Netizens slam SC ruling to make Filipino, Panitikan optional in college
Netizens slam SC ruling to make Filipino, Panitikan optional in college
'Ito ang mga kaluluwa ng ating pagkakakilanlan,' says a netizen who joined others on social media in slamming the High Court’s decision to make Filipino and Panitikan optional in college

MANILA, Philippines– Filipino and Panitikan (Philippine literature) no longer required in college? The Filipinos have spoken, and they are not happy.

In a resolution dated March 5, the Supreme Court (SC) upheld its October 2018 decision to remove Filipino and Panitikan as core subjects in college after petitioner Tanggol Wika failed to offer “any substantial argument” on the case.

Netizens took to social media to slam the High Court’s decision and most of them made their point in Filipino.

Netizen Jonathan Vergara Geronimo said the SC decision  Geronimo said that with threats to the Philippines’ sovereign rights, now is a crucial time to strengthen nationalism among Filipinos. He added that disregarding Filipino and Panitikan would hurt the chances of the Filipino language to shine on the global stage.

Azure Gianan Quiñones stressed that the Filipino language embodies the “spirit” of the Filipino identity. He also pointed out that the subjects are vital in promoting creative and critical thinking in college-level discourse on social issues.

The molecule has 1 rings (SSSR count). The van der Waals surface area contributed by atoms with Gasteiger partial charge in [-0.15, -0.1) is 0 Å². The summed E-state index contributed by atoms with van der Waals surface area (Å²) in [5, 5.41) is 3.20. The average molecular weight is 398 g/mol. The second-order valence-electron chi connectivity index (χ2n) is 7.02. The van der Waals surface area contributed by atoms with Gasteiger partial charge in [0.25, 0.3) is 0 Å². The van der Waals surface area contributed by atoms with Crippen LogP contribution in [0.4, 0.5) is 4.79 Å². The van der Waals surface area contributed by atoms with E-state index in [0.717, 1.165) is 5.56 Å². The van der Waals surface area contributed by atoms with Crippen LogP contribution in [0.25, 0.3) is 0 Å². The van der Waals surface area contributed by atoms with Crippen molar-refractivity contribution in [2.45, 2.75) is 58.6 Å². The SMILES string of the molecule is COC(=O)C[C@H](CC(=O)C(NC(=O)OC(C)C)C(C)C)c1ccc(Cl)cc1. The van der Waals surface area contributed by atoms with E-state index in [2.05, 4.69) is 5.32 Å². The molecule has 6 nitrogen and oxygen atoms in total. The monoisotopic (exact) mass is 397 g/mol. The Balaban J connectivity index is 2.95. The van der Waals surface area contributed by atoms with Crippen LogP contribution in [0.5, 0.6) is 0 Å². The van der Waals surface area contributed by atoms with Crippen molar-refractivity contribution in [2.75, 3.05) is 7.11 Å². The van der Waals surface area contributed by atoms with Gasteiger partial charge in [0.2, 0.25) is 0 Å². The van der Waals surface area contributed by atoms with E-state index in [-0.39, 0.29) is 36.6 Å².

A number of netizens echoed the same sentiments, arguing that the decision dealt a blow to the Filipino identity and culture.

‘Delving deeper’

Some netizens also explained that tertiary-level Filipino and Panitikan promote deeper appreciation of the language and Philippine heritage, as compared to introduction courses in the primary and secondary levels.

Not relevant in college

There were also netizens who came to the defense of the SC ruling, explaining that Filipino and Panitikan are offered anyway in both elementary and high school curricula, and are no longer relevant to their respective degree programs.

Netizen Carl Kacak said that the college curriculum should focus on technical subjects instead.

Those who favor the ruling pointed out that English proficiency comes in more handy after college, especially when most job interviews are done in English.

Meanwhile, others suggested putting in foreign language subjects instead, saying that learning other languages are “a good step towards global competitiveness” compared to learning the national language.

With the SC decision final, the Commission on Higher Education (CHED) can now implement Memorandum Order No. 20 (CMO No. 20). – 

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